Incidence of dysphagia after anterior cervical spine surgery

A prospective study

Rajesh Bazaz, Michael J. Lee, Jung Yoo

Research output: Contribution to journalArticle

346 Citations (Scopus)

Abstract

Study Design. A prospective longitudinal study was conducted to evaluate dysphagia after anterior cervical spine surgery. Objectives. To evaluate the incidence and natural history of dysphagia after anterior cervical spine surgery, and to identify risk factors for the development of post-operative dysphagia. Summary of Background Data. The literature contains only retrospective evaluations of postoperative dysphagia. A wide range of incidence has been reported in these studies. Methods. Altogether, 249 consecutive patients undergoing anterior cervical spine surgery were eligible for the study. These patients were contacted 1, 2, 6, and 12 months after the procedure to evaluate swallowing. Risk factors such as age, gender, procedure type, hardware use, and number and location of surgical levels addressed were assessed. Results. Dysphagia incidences of 50.2%, 32.2%, 17.8%, and 12.5% were found at 1, 2, 6, and 12 months, respectively. At 6 months after the procedure, only 4.8% of the patients were experiencing moderate or severe dysphagia. Patient age, type of procedure (corpectomy vs. discectomy or primary vs. revision), hardware presence, and location of surgical levels were not statistically significant risk factors for the development of postoperative dysphagia. Female gender was significant for increased risk of dysphagia at 6 months. Surgery at multiple disc levels increased the risk of postoperative dysphagia at 1 and 2 months. The etiology of the dysphagia in most of the patients was unknown. However, vocal cord paresis was identified in 1.3% of the patients at 12 months. Conclusions. Dysphagia after anterior cervical spine surgery is a common early finding. However, it decreases significantly by 6 months. The minority of patients experience moderate or severe symptoms by 6 months after the procedure. Female gender and multiple surgical levels could be identified as risk factors for the development of postoperative dysphagia.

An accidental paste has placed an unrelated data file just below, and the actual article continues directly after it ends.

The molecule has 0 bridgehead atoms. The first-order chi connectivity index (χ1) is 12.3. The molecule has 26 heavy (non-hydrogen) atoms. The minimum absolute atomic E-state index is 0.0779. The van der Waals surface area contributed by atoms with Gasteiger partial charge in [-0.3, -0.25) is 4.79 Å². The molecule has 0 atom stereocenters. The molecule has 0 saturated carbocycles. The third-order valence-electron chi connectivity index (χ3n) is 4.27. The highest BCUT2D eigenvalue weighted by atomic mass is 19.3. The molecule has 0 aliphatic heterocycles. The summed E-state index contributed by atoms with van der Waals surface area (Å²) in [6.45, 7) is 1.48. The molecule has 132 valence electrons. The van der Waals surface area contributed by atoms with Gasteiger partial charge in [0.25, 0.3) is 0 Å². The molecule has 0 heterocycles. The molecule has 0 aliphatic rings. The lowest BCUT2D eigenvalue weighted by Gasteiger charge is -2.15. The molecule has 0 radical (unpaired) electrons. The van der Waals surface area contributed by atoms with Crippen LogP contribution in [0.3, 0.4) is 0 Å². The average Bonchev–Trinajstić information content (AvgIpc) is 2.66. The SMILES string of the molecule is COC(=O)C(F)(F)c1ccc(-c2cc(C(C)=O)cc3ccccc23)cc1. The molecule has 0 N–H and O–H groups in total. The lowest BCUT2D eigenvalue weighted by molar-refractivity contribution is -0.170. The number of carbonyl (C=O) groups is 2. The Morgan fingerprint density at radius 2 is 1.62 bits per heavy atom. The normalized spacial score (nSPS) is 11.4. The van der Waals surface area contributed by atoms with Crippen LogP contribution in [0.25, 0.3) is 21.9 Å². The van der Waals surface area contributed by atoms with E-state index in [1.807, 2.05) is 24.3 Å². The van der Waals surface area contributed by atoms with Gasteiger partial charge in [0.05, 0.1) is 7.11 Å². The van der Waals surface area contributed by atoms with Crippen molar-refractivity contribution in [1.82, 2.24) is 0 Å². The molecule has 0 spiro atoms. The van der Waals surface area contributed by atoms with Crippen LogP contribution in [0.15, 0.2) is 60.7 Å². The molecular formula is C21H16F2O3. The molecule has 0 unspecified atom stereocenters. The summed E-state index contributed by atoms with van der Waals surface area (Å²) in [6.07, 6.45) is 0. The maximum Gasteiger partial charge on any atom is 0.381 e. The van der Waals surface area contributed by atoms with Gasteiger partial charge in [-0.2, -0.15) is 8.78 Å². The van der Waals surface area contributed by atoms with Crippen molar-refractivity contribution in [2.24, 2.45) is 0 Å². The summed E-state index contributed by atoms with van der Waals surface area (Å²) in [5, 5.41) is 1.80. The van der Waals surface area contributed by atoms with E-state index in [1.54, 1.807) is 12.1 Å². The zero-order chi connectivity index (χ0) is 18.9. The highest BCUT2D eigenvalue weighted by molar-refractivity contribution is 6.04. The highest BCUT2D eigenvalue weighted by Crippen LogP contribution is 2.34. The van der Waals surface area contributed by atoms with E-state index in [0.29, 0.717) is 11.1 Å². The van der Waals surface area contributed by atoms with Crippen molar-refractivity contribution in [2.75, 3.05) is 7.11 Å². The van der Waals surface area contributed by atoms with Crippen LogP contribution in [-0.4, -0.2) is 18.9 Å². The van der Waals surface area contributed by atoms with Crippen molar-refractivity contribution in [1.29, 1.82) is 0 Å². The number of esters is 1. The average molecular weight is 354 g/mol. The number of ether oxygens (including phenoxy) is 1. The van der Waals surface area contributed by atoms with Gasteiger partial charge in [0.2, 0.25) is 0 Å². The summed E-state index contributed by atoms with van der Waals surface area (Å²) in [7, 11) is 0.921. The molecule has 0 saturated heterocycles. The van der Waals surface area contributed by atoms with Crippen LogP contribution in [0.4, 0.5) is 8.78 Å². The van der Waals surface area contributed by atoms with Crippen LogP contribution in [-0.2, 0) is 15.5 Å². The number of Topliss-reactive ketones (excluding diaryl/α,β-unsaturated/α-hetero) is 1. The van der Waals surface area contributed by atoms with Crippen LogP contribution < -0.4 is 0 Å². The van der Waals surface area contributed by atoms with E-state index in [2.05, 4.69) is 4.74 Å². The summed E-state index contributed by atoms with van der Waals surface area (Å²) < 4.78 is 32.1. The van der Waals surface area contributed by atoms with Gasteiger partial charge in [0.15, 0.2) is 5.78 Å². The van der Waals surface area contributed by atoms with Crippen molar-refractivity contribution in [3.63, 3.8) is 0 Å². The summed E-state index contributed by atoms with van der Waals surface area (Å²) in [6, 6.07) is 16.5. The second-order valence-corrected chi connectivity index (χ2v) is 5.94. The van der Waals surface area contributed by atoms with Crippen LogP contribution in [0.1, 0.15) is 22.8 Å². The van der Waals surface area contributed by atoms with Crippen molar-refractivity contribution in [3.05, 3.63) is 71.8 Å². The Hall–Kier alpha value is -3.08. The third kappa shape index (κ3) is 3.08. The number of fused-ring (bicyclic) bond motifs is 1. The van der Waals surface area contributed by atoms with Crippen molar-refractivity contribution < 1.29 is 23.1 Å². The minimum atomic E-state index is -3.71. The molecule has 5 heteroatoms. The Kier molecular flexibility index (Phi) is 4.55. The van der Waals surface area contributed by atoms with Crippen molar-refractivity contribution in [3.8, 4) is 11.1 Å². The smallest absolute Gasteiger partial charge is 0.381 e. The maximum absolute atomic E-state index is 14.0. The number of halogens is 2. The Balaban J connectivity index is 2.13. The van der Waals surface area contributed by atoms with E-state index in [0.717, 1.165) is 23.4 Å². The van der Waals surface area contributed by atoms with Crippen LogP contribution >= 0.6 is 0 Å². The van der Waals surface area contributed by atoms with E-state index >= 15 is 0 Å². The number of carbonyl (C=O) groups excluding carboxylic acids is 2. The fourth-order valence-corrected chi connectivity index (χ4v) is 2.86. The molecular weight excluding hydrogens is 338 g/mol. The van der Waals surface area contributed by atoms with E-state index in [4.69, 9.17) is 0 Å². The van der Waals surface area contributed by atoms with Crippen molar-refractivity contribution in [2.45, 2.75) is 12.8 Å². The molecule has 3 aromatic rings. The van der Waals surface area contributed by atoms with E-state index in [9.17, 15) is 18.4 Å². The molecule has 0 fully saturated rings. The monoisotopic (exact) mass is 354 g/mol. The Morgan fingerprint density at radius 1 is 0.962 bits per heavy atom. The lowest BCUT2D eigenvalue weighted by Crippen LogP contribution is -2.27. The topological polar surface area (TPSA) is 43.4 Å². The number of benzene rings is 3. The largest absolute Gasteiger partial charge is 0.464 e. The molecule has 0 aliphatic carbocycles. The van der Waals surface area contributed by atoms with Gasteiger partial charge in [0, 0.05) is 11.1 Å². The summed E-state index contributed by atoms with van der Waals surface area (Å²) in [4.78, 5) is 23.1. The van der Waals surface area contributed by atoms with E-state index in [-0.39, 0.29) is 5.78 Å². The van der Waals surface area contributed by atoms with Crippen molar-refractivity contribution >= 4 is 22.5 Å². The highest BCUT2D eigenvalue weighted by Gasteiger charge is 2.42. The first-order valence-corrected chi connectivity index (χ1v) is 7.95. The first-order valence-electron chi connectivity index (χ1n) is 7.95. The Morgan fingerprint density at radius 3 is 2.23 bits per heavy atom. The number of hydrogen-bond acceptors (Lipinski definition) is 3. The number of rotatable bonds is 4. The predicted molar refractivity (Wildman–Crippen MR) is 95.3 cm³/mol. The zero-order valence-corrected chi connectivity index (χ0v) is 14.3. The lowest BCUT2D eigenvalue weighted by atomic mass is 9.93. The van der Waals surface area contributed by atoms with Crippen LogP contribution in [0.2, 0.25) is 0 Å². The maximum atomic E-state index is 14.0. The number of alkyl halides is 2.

Original languageEnglish (US)
Pages (from-to)2453-2458
Number of pages6
JournalSpine
Volume27
Issue number22
DOIs
StatePublished - Nov 15 2002

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Deglutition Disorders
Spine
Prospective Studies
Incidence
Vocal Cord Paralysis
Diskectomy
Deglutition
Longitudinal Studies

Keywords

  • Cervical spine surgery
  • Dysphagia
  • Hardware
  • Revision

ASJC Scopus subject areas

  • Physiology
  • Clinical Neurology
  • Orthopedics and Sports Medicine

Cite this

Incidence of dysphagia after anterior cervical spine surgery : A prospective study. / Bazaz, Rajesh; Lee, Michael J.; Yoo, Jung.

In: Spine, Vol. 27, No. 22, 15.11.2002, p. 2453-2458.

Research output: Contribution to journalArticle

Bazaz, Rajesh ; Lee, Michael J. ; Yoo, Jung. / Incidence of dysphagia after anterior cervical spine surgery : A prospective study. In: Spine. 2002 ; Vol. 27, No. 22. pp. 2453-2458.
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title = "Incidence of dysphagia after anterior cervical spine surgery: A prospective study",
abstract = "Study Design. A prospective longitudinal study was conducted to evaluate dysphagia after anterior cervical spine surgery. Objectives. To evaluate the incidence and natural history of dysphagia after anterior cervical spine surgery, and to identify risk factors for the development of post-operative dysphagia. Summary of Background Data. The literature contains only retrospective evaluations of postoperative dysphagia. A wide range of incidence has been reported in these studies. Methods. Altogether, 249 consecutive patients undergoing anterior cervical spine surgery were eligible for the study. These patients were contacted 1, 2, 6, and 12 months after the procedure to evaluate swallowing. Risk factors such as age, gender, procedure type, hardware use, and number and location of surgical levels addressed were assessed. Results. Dysphagia incidences of 50.2{\%}, 32.2{\%}, 17.8{\%}, and 12.5{\%} were found at 1, 2, 6, and 12 months, respectively. At 6 months after the procedure, only 4.8{\%} of the patients were experiencing moderate or severe dysphagia. Patient age, type of procedure (corpectomy vs. discectomy or primary vs. revision), hardware presence, and location of surgical levels were not statistically significant risk factors for the development of postoperative dysphagia. Female gender was significant for increased risk of dysphagia at 6 months. Surgery at multiple disc levels increased the risk of postoperative dysphagia at 1 and 2 months. The etiology of the dysphagia in most of the patients was unknown. However, vocal cord paresis was identified in 1.3{\%} of the patients at 12 months. Conclusions. Dysphagia after anterior cervical spine surgery is a common early finding. However, it decreases significantly by 6 months. The minority of patients experience moderate or severe symptoms by 6 months after the procedure. Female gender and multiple surgical levels could be identified as risk factors for the development of postoperative dysphagia.",
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